Shodo calligraphy is a Japanese art of expression by characters. The characters were invented for practical purpose at first, but they became to the way for calligraphers to express their artistry in addition. The discipline of this artistic writing technique to write beautiful calligraphic characters is called Shodo. Although Shodo is taught in schools and many people enjoy it, it is often said that artistry of Shodo is hard to understand. However, you may be interested in this beautiful calligraphy written in exotic characters.
In this post, the way how to feel and enjoy Shodo writings is explained.
Know What The Characters on Shodo Work Mean
Works of Shodo are an art of words. To appreciate how a calligraphy work is good, you need to read and understand what the characters mean. It often happens even for Japanese that calligraphy characters are unable to be read. However, you can read and understand anything because they are all characters that are practically used in Japan. Unless you understand what calligraphy characters mean, it is hard to appreciate.
Once you understand what the characters mean (any Kanji characters have its own meanings), you’ll become able to feel and understand its artistry and rhythm of the writing. You’ll also be able to understand the calligraphy more deeply than when you don’t know what it means. Appreciation of Shodo works begins with understanding of the characters or wordings.
Glimpse of Entire View of Calligraphy is Just Superficial
The simplest way to appreciate Shodo works is to feel their impressions by looking entirely. Especially in case for those who don’t understand correct shape of Japanese characters and stroke orders, it may be a good idea as a starting point to feel a work like an abstract writing. One can feel something even looking at a calligraphy work in that way.
However, the main point of appreciation of Japanese calligraphy works is to feel its style of handwriting. Style of handwriting are very much diverse; if there are 100 calligraphers, there are 100 styles of handwriting.
Then, how we can appreciate each style? For that, you need to appreciate each line that configures entire character. Points and lines that configure entire shodo work is a sequential trace of writing brush that express calligrapher herself/himself. You can feel not only how the calligrapher moved hand and fingers but also how s/he felt and what s/he wanted to express. Observing their emotions and movements, you’ll feel what a calligrapher wanted to express. It is the most important point of appreciation of shodo works.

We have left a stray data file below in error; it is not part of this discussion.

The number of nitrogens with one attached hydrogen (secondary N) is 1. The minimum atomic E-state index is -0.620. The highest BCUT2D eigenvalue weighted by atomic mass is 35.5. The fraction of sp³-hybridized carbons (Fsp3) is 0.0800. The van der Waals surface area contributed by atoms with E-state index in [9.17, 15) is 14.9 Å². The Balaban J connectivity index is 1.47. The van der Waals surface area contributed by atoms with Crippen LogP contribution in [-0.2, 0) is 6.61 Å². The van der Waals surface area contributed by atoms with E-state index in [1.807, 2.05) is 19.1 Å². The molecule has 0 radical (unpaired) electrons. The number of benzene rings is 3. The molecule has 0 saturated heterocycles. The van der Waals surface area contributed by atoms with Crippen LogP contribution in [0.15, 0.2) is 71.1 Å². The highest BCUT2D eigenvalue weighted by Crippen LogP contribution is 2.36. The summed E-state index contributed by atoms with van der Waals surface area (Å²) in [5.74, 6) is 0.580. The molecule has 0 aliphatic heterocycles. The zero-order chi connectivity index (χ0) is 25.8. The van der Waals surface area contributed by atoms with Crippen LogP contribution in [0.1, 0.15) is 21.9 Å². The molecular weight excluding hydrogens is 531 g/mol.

Actual Steps: How to Read/Appreciate Shodo Works
Here, I’ll explain actual steps on how to appreciate Japanese calligraphy writings. Before explaining the steps, I have to say that there is no official rule for the appreciation. However, these steps can be a good guideline on how to read and feel shodo works especially in case you don’t understand Japanese characters or words.
Step.1 First of all, looking at whole image of a shodo work and feel overall impression. Is it written dynamically, delicately, strictly or softly? Who wrote it? What kind of person is s/he?
Step.2 Next, understand meaning of the characters or words, ruminate the meaning repeatedly, and contemplate with the overall impression you got in the first step. You can ask staff or friend there to understand what characters or words are written in the work. Why the calligrapher chose the characters or words? In what situation, he wrote it?
Step.3 At last, carefully trace lines configuring the characters, and imagine how the characters are formed on the paper. How the calligrapher moved writing brush in this way? What kind of emotion did the calligrapher have at the moment, and what s/he tried to express by this style?
Like this, appreciation of Shodo calligraphy works lands up at considering humanity and emotion of calligraphers. Read and feel deeply, you’ll become able to imagine how a calligrapher wrote the work and what the calligrapher felt and tried to express by it.
Author - Hiro
Lived in Kyoto in school days, I was impressed by profundity of history and tradition of the city. Had a job to join the three major festivals of Kyoto: Aoi, Jidai and Gion festivals. Love Kyoto and Japanese culture.
Manager of OrientalSouls.com, selling items of Japanese culture, tradition and craftsmanship. I'll introduce interesting information about Japan!
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